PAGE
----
Typical Network Configurations
About the page
There are many different network configurations supported by the flexibility of Access Server. Below you’ll find the three most commonly supported network configurations used with OpenVPN Access Server deployments. Depending on your requirements, these configurations are good starting points for how you configure your VPN. After deployment, Access Server will create a VPN IP subnet for ease of routing and grants a further layer of protection when access to private networks is enabled. The following sections describe the three most common network configurations and the automatic VPN IP subnet configuration.
Basic Setup: One Network Interface on a Private Network Behind the Firewall
Use Access Server to set up secure access to a private network behind a firewall. With this configuration Access Server resides in an internal corporate network. Users outside the network gain access using the VPN. In this configuration the Access Server has one network interface to the private network. NOTE: other interfaces may be present on the system that are not utilized by the Access Server.
For this configuration, the Internet Gateway forwards TCP/UDP port traffic from the public-facing IP address to the Access Server’s private IP address. At a minimum, one TCP port (typically port 443) is forwarded. That TCP port can carry both the VPN tunnel traffic and the Web Client Server/Connect Client traffic. Optionally, the VPN tunneling can be separated from the Web Client Server traffic, in which case an additional TCP or UDP port (e.g., UDP port 1193) is forwarded for the VPN tunnel.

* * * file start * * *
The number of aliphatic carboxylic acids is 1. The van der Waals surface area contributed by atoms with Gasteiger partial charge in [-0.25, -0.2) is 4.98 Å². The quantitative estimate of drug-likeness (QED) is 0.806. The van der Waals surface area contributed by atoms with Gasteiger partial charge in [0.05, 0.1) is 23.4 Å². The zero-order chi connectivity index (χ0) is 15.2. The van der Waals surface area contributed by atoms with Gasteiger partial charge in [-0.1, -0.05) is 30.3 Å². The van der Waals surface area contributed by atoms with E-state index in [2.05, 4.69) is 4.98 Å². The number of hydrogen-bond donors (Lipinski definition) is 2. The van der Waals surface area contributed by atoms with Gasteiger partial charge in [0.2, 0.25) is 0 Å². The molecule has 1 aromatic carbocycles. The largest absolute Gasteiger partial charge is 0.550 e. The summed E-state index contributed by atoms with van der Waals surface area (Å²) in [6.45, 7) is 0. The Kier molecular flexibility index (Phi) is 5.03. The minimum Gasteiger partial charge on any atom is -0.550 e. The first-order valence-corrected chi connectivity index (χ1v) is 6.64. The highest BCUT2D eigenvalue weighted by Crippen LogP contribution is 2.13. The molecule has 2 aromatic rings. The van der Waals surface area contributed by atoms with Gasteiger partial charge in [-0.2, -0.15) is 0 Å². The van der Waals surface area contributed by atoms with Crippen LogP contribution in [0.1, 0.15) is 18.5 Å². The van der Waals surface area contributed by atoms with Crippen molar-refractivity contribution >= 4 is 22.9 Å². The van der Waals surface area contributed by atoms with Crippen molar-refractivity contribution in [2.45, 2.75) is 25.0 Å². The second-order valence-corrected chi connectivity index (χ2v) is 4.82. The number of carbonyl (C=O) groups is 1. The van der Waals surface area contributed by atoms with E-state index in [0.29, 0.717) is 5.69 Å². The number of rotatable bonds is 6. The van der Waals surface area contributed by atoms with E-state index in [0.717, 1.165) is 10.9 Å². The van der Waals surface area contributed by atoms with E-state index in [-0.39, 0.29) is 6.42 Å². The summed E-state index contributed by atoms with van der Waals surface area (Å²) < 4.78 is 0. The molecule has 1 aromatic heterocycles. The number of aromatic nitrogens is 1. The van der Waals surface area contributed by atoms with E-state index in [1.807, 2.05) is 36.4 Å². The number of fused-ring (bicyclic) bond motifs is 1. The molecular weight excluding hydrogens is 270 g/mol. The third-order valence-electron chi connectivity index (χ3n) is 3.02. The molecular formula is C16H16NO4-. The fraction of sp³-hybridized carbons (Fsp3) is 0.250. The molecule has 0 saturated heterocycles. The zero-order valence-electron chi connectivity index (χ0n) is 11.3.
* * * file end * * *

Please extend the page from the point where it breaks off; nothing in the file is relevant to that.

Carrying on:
A variation on this network configuration has the Access Server with one interface attached to a DMZ network provided by the firewall. As mentioned above, the same forwarding of client traffic is required. Additionally, you may need to configure the firewall to allow traffic between the Access Server and the private network behind the firewall.
Two Network Interfaces: One Public and One Private
This configuration is most commonly seen when the Access Server resides in an internal corporate network but it also has its own public IP address. The Access Server communicates with clients outside the corporate network via its public IP interface. It uses another network interface to communicate with hosts on the private IP network and to propagate packets between VPN tunnels and the private network.
One Network Interface on a Public Network
This configuration is most commonly seen when the Access Server is located in the data center and its purpose is to create a virtual IP network to which all VPN clients can connect in order to communicate with services deployed on the server itself.
After Deployment: Virtual VPN Subnet Configuration
When deployed, the Access Server creates an independent, virtual VPN IP subnet on which each of the connected VPN clients is assigned an IP address. If access to private networks is enabled by the administrator, the Access Server will also set up a NAT or internal routing system to allow VPN clients from the VPN subnet to reach the private network via the server’s private IP address. Access Server may configure two virtual networks: one for “static” VPN IP addresses (i.e. the admin assigns specific VPN IP address to particular users) and on for “dynamic” VPN IP addresses.